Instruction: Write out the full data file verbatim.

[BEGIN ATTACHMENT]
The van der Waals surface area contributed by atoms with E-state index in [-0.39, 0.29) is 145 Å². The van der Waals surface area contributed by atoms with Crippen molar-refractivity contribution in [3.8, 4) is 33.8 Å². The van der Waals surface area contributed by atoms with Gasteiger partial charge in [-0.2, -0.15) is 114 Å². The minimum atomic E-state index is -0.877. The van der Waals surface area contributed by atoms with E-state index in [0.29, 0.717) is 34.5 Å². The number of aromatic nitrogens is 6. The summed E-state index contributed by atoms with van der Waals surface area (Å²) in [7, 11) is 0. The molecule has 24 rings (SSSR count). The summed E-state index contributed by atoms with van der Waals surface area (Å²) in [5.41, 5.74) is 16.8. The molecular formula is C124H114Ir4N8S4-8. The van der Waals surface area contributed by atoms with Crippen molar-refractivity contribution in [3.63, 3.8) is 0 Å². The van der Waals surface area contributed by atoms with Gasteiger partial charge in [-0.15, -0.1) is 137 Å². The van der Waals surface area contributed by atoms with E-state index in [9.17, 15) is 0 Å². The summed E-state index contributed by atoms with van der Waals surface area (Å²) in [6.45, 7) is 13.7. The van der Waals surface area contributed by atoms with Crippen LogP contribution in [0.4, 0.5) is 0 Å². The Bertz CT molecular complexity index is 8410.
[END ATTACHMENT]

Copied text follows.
The van der Waals surface area contributed by atoms with E-state index in [-0.39, 0.29) is 145 Å². The van der Waals surface area contributed by atoms with Crippen molar-refractivity contribution in [3.8, 4) is 33.8 Å². The van der Waals surface area contributed by atoms with Gasteiger partial charge in [-0.2, -0.15) is 114 Å². The minimum atomic E-state index is -0.877. The van der Waals surface area contributed by atoms with E-state index in [0.29, 0.717) is 34.5 Å². The number of aromatic nitrogens is 6. The summed E-state index contributed by atoms with van der Waals surface area (Å²) in [7, 11) is 0. The molecule has 24 rings (SSSR count). The summed E-state index contributed by atoms with van der Waals surface area (Å²) in [5.41, 5.74) is 16.8. The molecular formula is C124H114Ir4N8S4-8. The van der Waals surface area contributed by atoms with Crippen molar-refractivity contribution in [3.63, 3.8) is 0 Å². The van der Waals surface area contributed by atoms with Gasteiger partial charge in [-0.15, -0.1) is 137 Å². The van der Waals surface area contributed by atoms with E-state index in [9.17, 15) is 0 Å². The summed E-state index contributed by atoms with van der Waals surface area (Å²) in [6.45, 7) is 13.7. The van der Waals surface area contributed by atoms with Crippen LogP contribution in [0.4, 0.5) is 0 Å². The Bertz CT molecular complexity index is 8410.